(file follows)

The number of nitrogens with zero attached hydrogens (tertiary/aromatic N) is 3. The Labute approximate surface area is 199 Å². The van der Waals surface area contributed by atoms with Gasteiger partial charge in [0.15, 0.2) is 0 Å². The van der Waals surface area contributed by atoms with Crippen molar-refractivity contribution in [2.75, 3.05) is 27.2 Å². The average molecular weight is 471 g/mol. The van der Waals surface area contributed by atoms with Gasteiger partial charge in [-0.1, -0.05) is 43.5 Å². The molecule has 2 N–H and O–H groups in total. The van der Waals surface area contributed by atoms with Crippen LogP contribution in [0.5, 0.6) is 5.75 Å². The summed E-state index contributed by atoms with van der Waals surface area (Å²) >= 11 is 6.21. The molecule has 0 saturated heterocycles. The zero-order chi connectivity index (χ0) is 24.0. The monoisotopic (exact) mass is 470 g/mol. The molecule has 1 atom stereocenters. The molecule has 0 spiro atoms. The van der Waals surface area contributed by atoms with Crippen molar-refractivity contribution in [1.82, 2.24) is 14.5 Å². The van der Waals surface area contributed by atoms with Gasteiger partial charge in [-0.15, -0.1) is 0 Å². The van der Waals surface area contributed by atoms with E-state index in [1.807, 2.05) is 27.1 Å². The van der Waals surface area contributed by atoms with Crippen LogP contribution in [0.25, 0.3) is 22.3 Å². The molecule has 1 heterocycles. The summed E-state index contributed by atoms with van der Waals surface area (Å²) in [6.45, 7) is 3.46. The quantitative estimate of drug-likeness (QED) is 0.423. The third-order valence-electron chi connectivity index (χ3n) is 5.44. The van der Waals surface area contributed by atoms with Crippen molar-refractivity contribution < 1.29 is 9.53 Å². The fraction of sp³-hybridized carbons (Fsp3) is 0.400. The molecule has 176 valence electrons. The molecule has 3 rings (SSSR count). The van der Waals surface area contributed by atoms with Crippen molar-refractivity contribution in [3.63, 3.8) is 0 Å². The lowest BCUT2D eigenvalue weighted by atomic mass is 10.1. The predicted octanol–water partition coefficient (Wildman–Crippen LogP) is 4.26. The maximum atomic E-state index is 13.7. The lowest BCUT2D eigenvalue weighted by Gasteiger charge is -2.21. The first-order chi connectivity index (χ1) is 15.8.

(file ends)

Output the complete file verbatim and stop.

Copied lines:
The number of nitrogens with zero attached hydrogens (tertiary/aromatic N) is 3. The Labute approximate surface area is 199 Å². The van der Waals surface area contributed by atoms with Gasteiger partial charge in [0.15, 0.2) is 0 Å². The van der Waals surface area contributed by atoms with Crippen molar-refractivity contribution in [2.75, 3.05) is 27.2 Å². The average molecular weight is 471 g/mol. The van der Waals surface area contributed by atoms with Gasteiger partial charge in [-0.1, -0.05) is 43.5 Å². The molecule has 2 N–H and O–H groups in total. The van der Waals surface area contributed by atoms with Crippen LogP contribution in [0.5, 0.6) is 5.75 Å². The summed E-state index contributed by atoms with van der Waals surface area (Å²) >= 11 is 6.21. The molecule has 0 saturated heterocycles. The zero-order chi connectivity index (χ0) is 24.0. The monoisotopic (exact) mass is 470 g/mol. The molecule has 1 atom stereocenters. The molecule has 0 spiro atoms. The van der Waals surface area contributed by atoms with Crippen molar-refractivity contribution in [1.82, 2.24) is 14.5 Å². The van der Waals surface area contributed by atoms with Gasteiger partial charge in [-0.15, -0.1) is 0 Å². The van der Waals surface area contributed by atoms with E-state index in [1.807, 2.05) is 27.1 Å². The van der Waals surface area contributed by atoms with Crippen LogP contribution in [0.25, 0.3) is 22.3 Å². The molecule has 1 heterocycles. The summed E-state index contributed by atoms with van der Waals surface area (Å²) in [6.45, 7) is 3.46. The quantitative estimate of drug-likeness (QED) is 0.423. The third-order valence-electron chi connectivity index (χ3n) is 5.44. The van der Waals surface area contributed by atoms with Crippen molar-refractivity contribution < 1.29 is 9.53 Å². The fraction of sp³-hybridized carbons (Fsp3) is 0.400. The molecule has 176 valence electrons. The molecule has 3 rings (SSSR count). The van der Waals surface area contributed by atoms with Crippen molar-refractivity contribution in [3.63, 3.8) is 0 Å². The lowest BCUT2D eigenvalue weighted by atomic mass is 10.1. The predicted octanol–water partition coefficient (Wildman–Crippen LogP) is 4.26. The maximum atomic E-state index is 13.7. The lowest BCUT2D eigenvalue weighted by Gasteiger charge is -2.21. The first-order chi connectivity index (χ1) is 15.8.